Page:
JM: Lessons with a global reach dig deeper into the human experience and condition. These lessons tend to be longer, and often cover a range of topics connected by a common thread of curiosity, gaining perspectives, communicating specific ideas, or taking action to solve a problem. Giving yourself time to make these connections as an educator will help you be able to facilitate this in-depth learning in your classroom, no matter your content area or specialization and to help students make connections to real world problems, issues, cultures, etc.
How does global competency starting at a young age help tackle major issues of poverty and climate change?
JM: Tackling issues of poverty and climate change at a young age within the framework of global competency is a tall order for young learners.
Developmentally, they are just discovering themselves as individuals and the world immediately around them. However, if these young learners can learn to make connections to these larger issues and taking action from an early age, we are positioning them on a trajectory where they will be able generate innovate solutions and to be the creative problem solvers of the future.
When possible, I try to partner with other teachers, community groups or organizations to help my students take action and participate in being part of a change or solution.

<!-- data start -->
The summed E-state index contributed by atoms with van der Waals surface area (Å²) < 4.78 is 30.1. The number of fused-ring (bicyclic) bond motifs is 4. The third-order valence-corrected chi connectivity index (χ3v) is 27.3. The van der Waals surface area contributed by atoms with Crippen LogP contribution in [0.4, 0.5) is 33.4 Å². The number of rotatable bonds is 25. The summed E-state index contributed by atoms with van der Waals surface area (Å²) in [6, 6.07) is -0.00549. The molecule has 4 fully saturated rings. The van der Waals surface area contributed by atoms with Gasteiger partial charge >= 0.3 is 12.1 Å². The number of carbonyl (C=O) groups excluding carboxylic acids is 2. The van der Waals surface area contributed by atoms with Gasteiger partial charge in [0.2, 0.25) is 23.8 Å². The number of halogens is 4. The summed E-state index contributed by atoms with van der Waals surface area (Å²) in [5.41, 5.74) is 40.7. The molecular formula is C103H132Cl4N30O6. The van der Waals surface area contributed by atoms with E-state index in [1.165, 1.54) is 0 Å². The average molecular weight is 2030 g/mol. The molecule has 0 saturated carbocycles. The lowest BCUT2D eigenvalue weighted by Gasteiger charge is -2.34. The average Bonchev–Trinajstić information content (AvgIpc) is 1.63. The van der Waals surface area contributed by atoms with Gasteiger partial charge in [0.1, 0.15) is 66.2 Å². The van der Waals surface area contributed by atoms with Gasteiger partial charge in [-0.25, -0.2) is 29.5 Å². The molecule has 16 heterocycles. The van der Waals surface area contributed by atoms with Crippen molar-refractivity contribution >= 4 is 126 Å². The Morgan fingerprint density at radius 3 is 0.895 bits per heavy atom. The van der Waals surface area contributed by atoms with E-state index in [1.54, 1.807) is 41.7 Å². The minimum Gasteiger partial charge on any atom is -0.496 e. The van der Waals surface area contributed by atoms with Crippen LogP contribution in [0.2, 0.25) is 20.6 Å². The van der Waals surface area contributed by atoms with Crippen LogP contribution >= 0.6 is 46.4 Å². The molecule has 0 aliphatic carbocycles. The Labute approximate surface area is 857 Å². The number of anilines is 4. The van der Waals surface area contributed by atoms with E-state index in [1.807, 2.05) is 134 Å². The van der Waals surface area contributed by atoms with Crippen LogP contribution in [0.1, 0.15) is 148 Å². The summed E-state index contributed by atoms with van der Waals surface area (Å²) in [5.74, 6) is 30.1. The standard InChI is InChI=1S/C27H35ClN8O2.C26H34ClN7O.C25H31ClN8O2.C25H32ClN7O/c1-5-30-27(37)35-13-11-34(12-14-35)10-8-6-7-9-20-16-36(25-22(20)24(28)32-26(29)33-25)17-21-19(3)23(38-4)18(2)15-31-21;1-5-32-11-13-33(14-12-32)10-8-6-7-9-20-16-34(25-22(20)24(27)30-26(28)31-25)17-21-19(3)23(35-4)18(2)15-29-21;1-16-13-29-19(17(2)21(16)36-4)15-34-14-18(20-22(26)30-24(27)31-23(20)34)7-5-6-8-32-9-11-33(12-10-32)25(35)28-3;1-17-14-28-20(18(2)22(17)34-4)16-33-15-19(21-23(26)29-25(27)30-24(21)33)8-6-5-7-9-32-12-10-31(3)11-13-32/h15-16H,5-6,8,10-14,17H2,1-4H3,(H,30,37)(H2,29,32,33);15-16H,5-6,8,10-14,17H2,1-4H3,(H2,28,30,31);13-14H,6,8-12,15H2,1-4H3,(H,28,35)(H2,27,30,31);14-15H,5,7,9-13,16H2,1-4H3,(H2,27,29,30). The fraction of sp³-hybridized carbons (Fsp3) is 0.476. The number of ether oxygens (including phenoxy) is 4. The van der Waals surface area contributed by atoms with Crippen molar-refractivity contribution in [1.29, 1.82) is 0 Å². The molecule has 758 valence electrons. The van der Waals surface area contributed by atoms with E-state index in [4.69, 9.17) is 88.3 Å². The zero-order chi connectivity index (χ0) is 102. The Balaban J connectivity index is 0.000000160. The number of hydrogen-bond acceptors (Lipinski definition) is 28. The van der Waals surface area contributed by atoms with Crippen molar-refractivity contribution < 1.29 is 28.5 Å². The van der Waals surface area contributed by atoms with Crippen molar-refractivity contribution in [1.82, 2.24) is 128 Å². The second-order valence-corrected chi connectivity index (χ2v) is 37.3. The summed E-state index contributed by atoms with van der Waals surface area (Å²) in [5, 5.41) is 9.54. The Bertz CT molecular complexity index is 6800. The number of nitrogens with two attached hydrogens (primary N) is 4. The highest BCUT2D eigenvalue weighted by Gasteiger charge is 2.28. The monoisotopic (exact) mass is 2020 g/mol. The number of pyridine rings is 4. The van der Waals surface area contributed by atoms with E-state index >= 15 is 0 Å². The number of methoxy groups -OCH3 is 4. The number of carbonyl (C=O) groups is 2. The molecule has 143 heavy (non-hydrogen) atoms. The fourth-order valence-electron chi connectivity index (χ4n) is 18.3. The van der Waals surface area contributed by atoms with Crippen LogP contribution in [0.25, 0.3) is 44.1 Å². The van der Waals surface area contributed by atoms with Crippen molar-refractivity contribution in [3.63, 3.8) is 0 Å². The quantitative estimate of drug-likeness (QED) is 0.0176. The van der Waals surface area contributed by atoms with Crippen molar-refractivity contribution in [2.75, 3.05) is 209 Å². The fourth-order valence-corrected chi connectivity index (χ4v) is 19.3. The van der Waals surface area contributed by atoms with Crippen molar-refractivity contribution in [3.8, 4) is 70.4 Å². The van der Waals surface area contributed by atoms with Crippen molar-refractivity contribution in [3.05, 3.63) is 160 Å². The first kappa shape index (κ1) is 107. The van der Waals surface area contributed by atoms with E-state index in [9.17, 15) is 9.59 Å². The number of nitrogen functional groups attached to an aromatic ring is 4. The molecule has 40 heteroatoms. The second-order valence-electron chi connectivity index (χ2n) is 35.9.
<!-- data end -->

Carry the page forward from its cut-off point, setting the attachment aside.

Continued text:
This year, I facilitated a partnership between my fifth-grade classes and a citizen’s conservation group in the Florida Keys. The group sent my students plastic trap line that is commonly used by commercial and recreational fishermen that had been cleared from the canals and waterway after the marine devastation caused by Hurricane Irma.
My goal is for my students, who live in land locked state, to gain an understanding of why we need to be good stewards of environment and to care about ocean pollution, which is one of the factors contributing to climate change. My students researched the problems of recycling trap line, the affect of trap line has as marine pollution and its’ affect on local marine life and ecosystems. They are in the process of building a sea turtle sculpture out of the trapline to be displayed with a QR code to bring awareness to the marine pollution and climate change issues to our local community.
By engaging in the trap line sea turtle sculpture lesson, my students have an increased sense of agency that they too, at a young age, can take action as global citizens and make a difference in the world.